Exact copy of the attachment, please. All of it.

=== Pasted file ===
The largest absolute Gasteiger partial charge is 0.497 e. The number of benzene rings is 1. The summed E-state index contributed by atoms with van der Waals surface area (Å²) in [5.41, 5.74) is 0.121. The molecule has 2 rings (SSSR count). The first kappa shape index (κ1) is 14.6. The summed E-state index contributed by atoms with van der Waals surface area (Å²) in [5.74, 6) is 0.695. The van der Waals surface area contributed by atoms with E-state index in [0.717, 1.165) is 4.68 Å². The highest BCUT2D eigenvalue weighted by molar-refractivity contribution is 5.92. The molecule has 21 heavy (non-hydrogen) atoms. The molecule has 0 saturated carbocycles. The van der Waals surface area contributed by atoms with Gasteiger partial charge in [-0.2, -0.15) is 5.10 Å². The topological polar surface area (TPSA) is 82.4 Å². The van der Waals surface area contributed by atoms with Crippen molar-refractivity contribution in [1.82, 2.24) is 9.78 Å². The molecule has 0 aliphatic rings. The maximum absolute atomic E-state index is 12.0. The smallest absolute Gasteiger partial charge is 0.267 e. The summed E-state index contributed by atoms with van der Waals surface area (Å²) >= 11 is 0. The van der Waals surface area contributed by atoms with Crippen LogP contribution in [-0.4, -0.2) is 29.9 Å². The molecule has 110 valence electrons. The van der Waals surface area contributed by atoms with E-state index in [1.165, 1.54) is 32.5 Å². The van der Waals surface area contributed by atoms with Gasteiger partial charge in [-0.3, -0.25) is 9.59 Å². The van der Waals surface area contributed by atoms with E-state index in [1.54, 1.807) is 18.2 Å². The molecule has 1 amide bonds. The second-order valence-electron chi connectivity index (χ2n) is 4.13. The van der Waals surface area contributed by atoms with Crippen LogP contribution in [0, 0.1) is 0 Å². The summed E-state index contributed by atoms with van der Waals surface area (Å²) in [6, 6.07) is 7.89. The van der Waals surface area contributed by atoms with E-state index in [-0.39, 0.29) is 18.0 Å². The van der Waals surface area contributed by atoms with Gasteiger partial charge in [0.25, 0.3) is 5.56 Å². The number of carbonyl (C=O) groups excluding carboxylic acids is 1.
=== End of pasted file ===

The largest absolute Gasteiger partial charge is 0.497 e. The number of benzene rings is 1. The summed E-state index contributed by atoms with van der Waals surface area (Å²) in [5.41, 5.74) is 0.121. The molecule has 2 rings (SSSR count). The first kappa shape index (κ1) is 14.6. The summed E-state index contributed by atoms with van der Waals surface area (Å²) in [5.74, 6) is 0.695. The van der Waals surface area contributed by atoms with E-state index in [0.717, 1.165) is 4.68 Å². The highest BCUT2D eigenvalue weighted by molar-refractivity contribution is 5.92. The molecule has 21 heavy (non-hydrogen) atoms. The molecule has 0 saturated carbocycles. The van der Waals surface area contributed by atoms with Gasteiger partial charge in [-0.2, -0.15) is 5.10 Å². The topological polar surface area (TPSA) is 82.4 Å². The van der Waals surface area contributed by atoms with Crippen molar-refractivity contribution in [1.82, 2.24) is 9.78 Å². The molecule has 0 aliphatic rings. The maximum absolute atomic E-state index is 12.0. The smallest absolute Gasteiger partial charge is 0.267 e. The summed E-state index contributed by atoms with van der Waals surface area (Å²) >= 11 is 0. The van der Waals surface area contributed by atoms with Crippen LogP contribution in [-0.4, -0.2) is 29.9 Å². The molecule has 110 valence electrons. The van der Waals surface area contributed by atoms with E-state index in [1.165, 1.54) is 32.5 Å². The van der Waals surface area contributed by atoms with Gasteiger partial charge in [-0.3, -0.25) is 9.59 Å². The van der Waals surface area contributed by atoms with E-state index in [1.54, 1.807) is 18.2 Å². The molecule has 1 amide bonds. The second-order valence-electron chi connectivity index (χ2n) is 4.13. The van der Waals surface area contributed by atoms with Crippen LogP contribution in [0, 0.1) is 0 Å². The summed E-state index contributed by atoms with van der Waals surface area (Å²) in [6, 6.07) is 7.89. The van der Waals surface area contributed by atoms with E-state index in [-0.39, 0.29) is 18.0 Å². The van der Waals surface area contributed by atoms with Gasteiger partial charge in [0.25, 0.3) is 5.56 Å². The number of carbonyl (C=O) groups excluding carboxylic acids is 1.